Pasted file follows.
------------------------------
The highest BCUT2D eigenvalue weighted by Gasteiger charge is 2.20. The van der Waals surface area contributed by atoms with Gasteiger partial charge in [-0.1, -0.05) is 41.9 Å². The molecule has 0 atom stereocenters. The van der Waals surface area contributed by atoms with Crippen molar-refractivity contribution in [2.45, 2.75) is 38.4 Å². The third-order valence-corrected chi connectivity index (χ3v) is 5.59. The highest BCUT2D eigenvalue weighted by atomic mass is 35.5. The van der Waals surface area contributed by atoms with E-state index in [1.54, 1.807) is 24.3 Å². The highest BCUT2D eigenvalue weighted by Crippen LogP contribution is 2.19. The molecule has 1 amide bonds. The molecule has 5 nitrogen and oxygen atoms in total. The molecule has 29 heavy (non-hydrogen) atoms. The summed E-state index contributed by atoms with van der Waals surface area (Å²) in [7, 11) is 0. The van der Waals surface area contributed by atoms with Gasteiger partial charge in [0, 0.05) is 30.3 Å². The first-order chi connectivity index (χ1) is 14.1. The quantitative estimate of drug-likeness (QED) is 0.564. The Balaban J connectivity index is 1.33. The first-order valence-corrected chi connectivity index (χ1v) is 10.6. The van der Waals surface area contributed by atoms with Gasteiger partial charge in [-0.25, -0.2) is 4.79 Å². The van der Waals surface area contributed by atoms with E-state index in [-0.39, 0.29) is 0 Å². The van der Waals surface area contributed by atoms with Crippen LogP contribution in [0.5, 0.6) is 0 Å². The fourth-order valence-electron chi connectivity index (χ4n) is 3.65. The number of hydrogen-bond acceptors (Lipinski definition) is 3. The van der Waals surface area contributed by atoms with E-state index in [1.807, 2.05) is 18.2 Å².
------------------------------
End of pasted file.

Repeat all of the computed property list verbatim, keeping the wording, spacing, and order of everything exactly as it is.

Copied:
The highest BCUT2D eigenvalue weighted by Gasteiger charge is 2.20. The van der Waals surface area contributed by atoms with Gasteiger partial charge in [-0.1, -0.05) is 41.9 Å². The molecule has 0 atom stereocenters. The van der Waals surface area contributed by atoms with Crippen molar-refractivity contribution in [2.45, 2.75) is 38.4 Å². The third-order valence-corrected chi connectivity index (χ3v) is 5.59. The highest BCUT2D eigenvalue weighted by atomic mass is 35.5. The van der Waals surface area contributed by atoms with E-state index in [1.54, 1.807) is 24.3 Å². The highest BCUT2D eigenvalue weighted by Crippen LogP contribution is 2.19. The molecule has 1 amide bonds. The molecule has 5 nitrogen and oxygen atoms in total. The molecule has 29 heavy (non-hydrogen) atoms. The summed E-state index contributed by atoms with van der Waals surface area (Å²) in [7, 11) is 0. The van der Waals surface area contributed by atoms with Gasteiger partial charge in [0, 0.05) is 30.3 Å². The first-order chi connectivity index (χ1) is 14.1. The quantitative estimate of drug-likeness (QED) is 0.564. The Balaban J connectivity index is 1.33. The first-order valence-corrected chi connectivity index (χ1v) is 10.6. The van der Waals surface area contributed by atoms with Gasteiger partial charge in [-0.25, -0.2) is 4.79 Å². The van der Waals surface area contributed by atoms with E-state index in [-0.39, 0.29) is 0 Å². The van der Waals surface area contributed by atoms with Crippen LogP contribution in [0.5, 0.6) is 0 Å². The fourth-order valence-electron chi connectivity index (χ4n) is 3.65. The number of hydrogen-bond acceptors (Lipinski definition) is 3. The van der Waals surface area contributed by atoms with E-state index in [1.807, 2.05) is 18.2 Å².